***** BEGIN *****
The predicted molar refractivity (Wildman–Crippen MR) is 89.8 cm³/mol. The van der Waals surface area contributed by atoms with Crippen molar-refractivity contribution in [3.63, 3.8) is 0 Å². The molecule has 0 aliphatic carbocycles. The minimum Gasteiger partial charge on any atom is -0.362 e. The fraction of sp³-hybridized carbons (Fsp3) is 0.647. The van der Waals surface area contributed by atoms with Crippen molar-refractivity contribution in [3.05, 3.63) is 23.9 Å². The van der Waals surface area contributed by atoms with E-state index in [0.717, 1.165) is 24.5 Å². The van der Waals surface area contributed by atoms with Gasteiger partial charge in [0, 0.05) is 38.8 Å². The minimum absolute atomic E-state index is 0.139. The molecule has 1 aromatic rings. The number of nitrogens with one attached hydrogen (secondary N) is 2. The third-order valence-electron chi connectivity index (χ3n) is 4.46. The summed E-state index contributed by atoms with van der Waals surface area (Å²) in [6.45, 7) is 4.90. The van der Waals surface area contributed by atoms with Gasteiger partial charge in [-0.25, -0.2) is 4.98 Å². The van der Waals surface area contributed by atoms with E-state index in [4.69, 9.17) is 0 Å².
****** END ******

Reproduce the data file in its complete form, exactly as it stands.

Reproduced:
The predicted molar refractivity (Wildman–Crippen MR) is 89.8 cm³/mol. The van der Waals surface area contributed by atoms with Crippen molar-refractivity contribution in [3.63, 3.8) is 0 Å². The molecule has 0 aliphatic carbocycles. The minimum Gasteiger partial charge on any atom is -0.362 e. The fraction of sp³-hybridized carbons (Fsp3) is 0.647. The van der Waals surface area contributed by atoms with Crippen molar-refractivity contribution in [3.05, 3.63) is 23.9 Å². The van der Waals surface area contributed by atoms with E-state index in [0.717, 1.165) is 24.5 Å². The van der Waals surface area contributed by atoms with Gasteiger partial charge in [0, 0.05) is 38.8 Å². The minimum absolute atomic E-state index is 0.139. The molecule has 1 aromatic rings. The number of nitrogens with one attached hydrogen (secondary N) is 2. The third-order valence-electron chi connectivity index (χ3n) is 4.46. The summed E-state index contributed by atoms with van der Waals surface area (Å²) in [6.45, 7) is 4.90. The van der Waals surface area contributed by atoms with Gasteiger partial charge in [-0.25, -0.2) is 4.98 Å². The van der Waals surface area contributed by atoms with E-state index in [4.69, 9.17) is 0 Å².